New York's Department of Parks has announced that next year Dean J. Poll, who currently holds the license to operate the Boathouse in Central Park, will also take over the management of Tavern on the Green.
Among the changes Poll will implement is a thinning of the landscaping at the rear of the building to open up the vistas toward Sheep Meadow. What many people don't realize is that throughout most of the park's life, Sheep Meadow's official name was "the Green." Thus, when the restaurant first opened in 1934, it made sense that it was Tavern on the Green. (Perhaps techinally in should have been Tavern near the Green, since it is cut off from its namesake by the wide swath of the ring road.)
The Green came to be nicknamed Sheep Meadow because from 1864 to 1934 it housed a flock of pedigree Southdown and Dorset sheep. The removal of the sheep in 1934 is a story we tell in Inside the Apple. There are many plausible reasons why the sheep may have left, but certainly the main one is that the Parks Department (in the person of Robert Moses) had its eye on their sheepfold, an elaborate 1870 structure designed by Jacob Wrey Mould. As soon as the sheep were out, their barn was tranformed into Tavern on the Green.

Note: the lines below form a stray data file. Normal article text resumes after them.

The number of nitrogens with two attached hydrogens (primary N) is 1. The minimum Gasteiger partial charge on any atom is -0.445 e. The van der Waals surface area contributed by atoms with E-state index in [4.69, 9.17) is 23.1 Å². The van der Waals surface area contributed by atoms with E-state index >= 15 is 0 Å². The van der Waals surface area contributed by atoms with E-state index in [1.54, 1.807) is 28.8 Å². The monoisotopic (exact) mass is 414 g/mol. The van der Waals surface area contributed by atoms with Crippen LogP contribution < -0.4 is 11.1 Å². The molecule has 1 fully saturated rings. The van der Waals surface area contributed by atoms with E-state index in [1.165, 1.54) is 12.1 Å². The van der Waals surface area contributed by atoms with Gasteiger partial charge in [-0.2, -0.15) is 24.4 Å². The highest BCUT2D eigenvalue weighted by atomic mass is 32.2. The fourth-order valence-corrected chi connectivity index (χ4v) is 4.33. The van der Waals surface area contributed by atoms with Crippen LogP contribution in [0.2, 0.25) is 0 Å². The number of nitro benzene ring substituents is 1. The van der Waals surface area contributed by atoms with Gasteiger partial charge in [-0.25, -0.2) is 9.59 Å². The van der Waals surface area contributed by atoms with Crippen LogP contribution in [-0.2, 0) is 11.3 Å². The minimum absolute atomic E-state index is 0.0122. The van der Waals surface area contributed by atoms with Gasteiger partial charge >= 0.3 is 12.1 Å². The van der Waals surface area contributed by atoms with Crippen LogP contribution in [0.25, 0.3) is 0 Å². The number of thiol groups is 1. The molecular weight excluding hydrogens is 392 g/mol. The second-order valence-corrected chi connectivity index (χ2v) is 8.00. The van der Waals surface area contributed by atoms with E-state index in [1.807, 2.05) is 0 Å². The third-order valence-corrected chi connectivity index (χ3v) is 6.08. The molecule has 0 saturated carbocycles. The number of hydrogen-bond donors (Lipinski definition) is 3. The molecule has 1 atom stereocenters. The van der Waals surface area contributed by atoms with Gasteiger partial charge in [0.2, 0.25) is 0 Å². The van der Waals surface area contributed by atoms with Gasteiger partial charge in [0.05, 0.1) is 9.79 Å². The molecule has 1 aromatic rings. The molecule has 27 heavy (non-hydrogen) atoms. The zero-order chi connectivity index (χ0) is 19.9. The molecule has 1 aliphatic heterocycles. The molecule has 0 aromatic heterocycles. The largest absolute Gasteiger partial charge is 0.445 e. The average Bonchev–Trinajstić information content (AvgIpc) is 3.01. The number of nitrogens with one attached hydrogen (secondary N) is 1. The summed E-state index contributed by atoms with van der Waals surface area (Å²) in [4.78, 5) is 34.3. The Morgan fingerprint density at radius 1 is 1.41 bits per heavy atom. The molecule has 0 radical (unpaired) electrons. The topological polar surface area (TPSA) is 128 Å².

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Robert Moses certainly left his mark in a lot of places. I had no idea he was gunning for sheep, too.
I have just put you on my NY History blogroll, something I meant to do ages ago.
Thanks for the add. (And the shout out in today's blog.)
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